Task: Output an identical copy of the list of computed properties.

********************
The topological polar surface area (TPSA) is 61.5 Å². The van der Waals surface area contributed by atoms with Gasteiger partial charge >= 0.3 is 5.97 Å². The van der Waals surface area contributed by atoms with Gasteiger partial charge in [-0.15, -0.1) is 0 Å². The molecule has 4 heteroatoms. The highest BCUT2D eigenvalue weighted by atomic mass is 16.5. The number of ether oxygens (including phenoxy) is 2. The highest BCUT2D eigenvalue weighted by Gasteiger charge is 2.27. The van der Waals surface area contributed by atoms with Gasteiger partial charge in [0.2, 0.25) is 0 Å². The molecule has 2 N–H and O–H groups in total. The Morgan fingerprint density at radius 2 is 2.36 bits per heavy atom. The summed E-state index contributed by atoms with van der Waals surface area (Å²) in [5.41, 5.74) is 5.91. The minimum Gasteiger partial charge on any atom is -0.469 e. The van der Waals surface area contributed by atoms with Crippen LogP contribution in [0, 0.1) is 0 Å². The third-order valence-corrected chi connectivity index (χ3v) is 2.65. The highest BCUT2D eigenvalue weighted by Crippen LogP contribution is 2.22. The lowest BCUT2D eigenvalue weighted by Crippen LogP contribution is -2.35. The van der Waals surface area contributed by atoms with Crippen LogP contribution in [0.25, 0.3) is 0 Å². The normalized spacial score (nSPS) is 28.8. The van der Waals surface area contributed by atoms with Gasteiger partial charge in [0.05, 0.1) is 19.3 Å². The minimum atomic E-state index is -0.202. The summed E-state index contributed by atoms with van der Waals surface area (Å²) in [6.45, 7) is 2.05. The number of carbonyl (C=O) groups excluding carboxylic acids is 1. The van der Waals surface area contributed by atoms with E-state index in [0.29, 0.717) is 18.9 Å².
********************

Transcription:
The topological polar surface area (TPSA) is 61.5 Å². The van der Waals surface area contributed by atoms with Gasteiger partial charge >= 0.3 is 5.97 Å². The van der Waals surface area contributed by atoms with Gasteiger partial charge in [-0.15, -0.1) is 0 Å². The molecule has 4 heteroatoms. The highest BCUT2D eigenvalue weighted by atomic mass is 16.5. The number of ether oxygens (including phenoxy) is 2. The highest BCUT2D eigenvalue weighted by Gasteiger charge is 2.27. The van der Waals surface area contributed by atoms with Gasteiger partial charge in [0.2, 0.25) is 0 Å². The molecule has 2 N–H and O–H groups in total. The Morgan fingerprint density at radius 2 is 2.36 bits per heavy atom. The summed E-state index contributed by atoms with van der Waals surface area (Å²) in [5.41, 5.74) is 5.91. The minimum Gasteiger partial charge on any atom is -0.469 e. The van der Waals surface area contributed by atoms with Crippen LogP contribution in [0, 0.1) is 0 Å². The third-order valence-corrected chi connectivity index (χ3v) is 2.65. The highest BCUT2D eigenvalue weighted by Crippen LogP contribution is 2.22. The lowest BCUT2D eigenvalue weighted by Crippen LogP contribution is -2.35. The van der Waals surface area contributed by atoms with Crippen LogP contribution in [0.25, 0.3) is 0 Å². The normalized spacial score (nSPS) is 28.8. The van der Waals surface area contributed by atoms with Gasteiger partial charge in [0.05, 0.1) is 19.3 Å². The minimum atomic E-state index is -0.202. The summed E-state index contributed by atoms with van der Waals surface area (Å²) in [6.45, 7) is 2.05. The number of carbonyl (C=O) groups excluding carboxylic acids is 1. The van der Waals surface area contributed by atoms with E-state index in [0.29, 0.717) is 18.9 Å².